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Br J Haematol. 2013 Oct;163(1):81-92. doi: 10.1111/bjh.12475. Epub 2013 Jul 25.

Cytokine production by bone marrow mononuclear cells in inherited bone marrow failure syndromes.

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  • 1Human Papillomavirus Immunology Laboratory, Science Applications International Corporation (SAIC)-Frederick, Incorporated, Frederick National Laboratory for Cancer Research, Frederick, MD, USA.

Abstract

Fanconi anaemia (FA), dyskeratosis congenita (DC), Diamond-Blackfan anaemia (DBA), and Shwachman-Diamond syndrome (SDS) are characterized by the progressive development of bone marrow failure. Overproduction of tumour necrosis factor-α (TNF-α) from activated bone marrow T-cells has been proposed as a mechanism of FA-related aplasia. Whether such overproduction occurs in the other syndromes is unknown. We conducted a comparative study on bone marrow mononuclear cells to examine the cellular subset composition and cytokine production. We found lower proportions of haematopoietic stem cells in FA, DC, and SDS, and a lower proportion of monocytes in FA, DC, and DBA compared with controls. The T- and B-lymphocyte proportions were similar to controls, except for low B-cells in DC. We did not observe overproduction of TNF-α or IFN-γ by T-cells in any patients. Induction levels of TNF-α, interleukin (IL)-6, IL-1β, IL-10, granulocyte colony-stimulating factor, and granulocyte-macrophage colony-stimulating factor in monocytes stimulated with high-dose lipopolysaccharide (LPS) were similar at 4 h but lower at 24 h when compared to controls. Unexpectedly, patient samples showed a trend toward higher cytokine level in response to low-dose (0·001 μg/ml) LPS. Increased sensitivity to LPS may have clinical implications and could contribute to the development of pancytopenia by creating a chronic subclinical inflammatory micro-environment in the bone marrow.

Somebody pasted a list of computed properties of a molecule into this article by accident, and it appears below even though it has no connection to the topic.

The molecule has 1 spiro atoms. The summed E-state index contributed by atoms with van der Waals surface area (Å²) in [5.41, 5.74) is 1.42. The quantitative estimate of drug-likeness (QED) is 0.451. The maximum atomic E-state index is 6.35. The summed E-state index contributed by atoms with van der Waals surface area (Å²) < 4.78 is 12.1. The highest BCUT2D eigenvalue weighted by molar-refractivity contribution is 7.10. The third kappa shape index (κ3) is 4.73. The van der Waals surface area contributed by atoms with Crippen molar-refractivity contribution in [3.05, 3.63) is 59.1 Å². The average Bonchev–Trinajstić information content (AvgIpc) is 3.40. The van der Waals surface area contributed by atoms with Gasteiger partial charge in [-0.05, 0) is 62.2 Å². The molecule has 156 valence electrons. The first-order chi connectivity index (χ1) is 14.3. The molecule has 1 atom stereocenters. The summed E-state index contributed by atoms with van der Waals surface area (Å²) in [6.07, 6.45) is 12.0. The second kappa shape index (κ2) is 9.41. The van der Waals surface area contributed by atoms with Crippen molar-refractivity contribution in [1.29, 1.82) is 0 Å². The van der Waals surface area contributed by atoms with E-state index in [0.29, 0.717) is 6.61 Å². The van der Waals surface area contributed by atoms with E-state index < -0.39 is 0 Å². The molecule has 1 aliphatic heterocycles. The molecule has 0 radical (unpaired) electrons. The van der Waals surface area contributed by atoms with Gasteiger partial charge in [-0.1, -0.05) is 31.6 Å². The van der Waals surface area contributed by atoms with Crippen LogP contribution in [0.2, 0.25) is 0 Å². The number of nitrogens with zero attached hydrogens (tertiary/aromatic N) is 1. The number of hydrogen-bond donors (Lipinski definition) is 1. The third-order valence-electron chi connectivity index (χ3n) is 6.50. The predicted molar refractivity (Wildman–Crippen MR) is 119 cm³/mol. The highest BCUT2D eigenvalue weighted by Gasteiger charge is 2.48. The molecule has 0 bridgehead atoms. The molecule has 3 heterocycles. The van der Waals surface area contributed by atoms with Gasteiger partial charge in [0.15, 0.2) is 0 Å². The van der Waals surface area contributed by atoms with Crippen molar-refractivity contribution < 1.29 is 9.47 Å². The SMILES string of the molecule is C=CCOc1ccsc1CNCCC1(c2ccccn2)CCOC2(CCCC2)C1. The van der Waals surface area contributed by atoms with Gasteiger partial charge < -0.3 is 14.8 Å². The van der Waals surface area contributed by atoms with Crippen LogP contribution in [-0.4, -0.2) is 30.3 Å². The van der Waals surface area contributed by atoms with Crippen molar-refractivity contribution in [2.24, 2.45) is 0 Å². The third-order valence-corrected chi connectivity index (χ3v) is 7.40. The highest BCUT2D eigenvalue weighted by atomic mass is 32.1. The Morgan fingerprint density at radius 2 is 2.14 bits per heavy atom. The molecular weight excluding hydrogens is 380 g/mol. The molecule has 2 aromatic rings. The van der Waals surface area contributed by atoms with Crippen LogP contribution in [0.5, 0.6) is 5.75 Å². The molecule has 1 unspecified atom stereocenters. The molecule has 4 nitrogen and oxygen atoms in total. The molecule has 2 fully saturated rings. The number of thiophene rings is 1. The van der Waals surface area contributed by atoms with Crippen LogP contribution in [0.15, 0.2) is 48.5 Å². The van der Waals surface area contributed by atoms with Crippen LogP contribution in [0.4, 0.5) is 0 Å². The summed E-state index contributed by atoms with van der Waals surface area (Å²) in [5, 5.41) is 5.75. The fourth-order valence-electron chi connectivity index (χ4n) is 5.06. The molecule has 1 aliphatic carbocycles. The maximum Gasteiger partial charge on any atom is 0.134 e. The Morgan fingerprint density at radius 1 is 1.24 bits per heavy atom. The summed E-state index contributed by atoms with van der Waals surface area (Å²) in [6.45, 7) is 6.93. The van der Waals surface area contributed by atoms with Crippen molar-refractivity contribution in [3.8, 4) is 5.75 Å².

© Published 2013. This article is a U.S. Government work and is in the public domain in the U.S.A.

KEYWORDS:

bone marrow; cytokines; immunology; inherited bone marrow failure syndromes; monocytes

PMID:
23889587
[PubMed - indexed for MEDLINE]
PMCID:
PMC3930339
Free PMC Article
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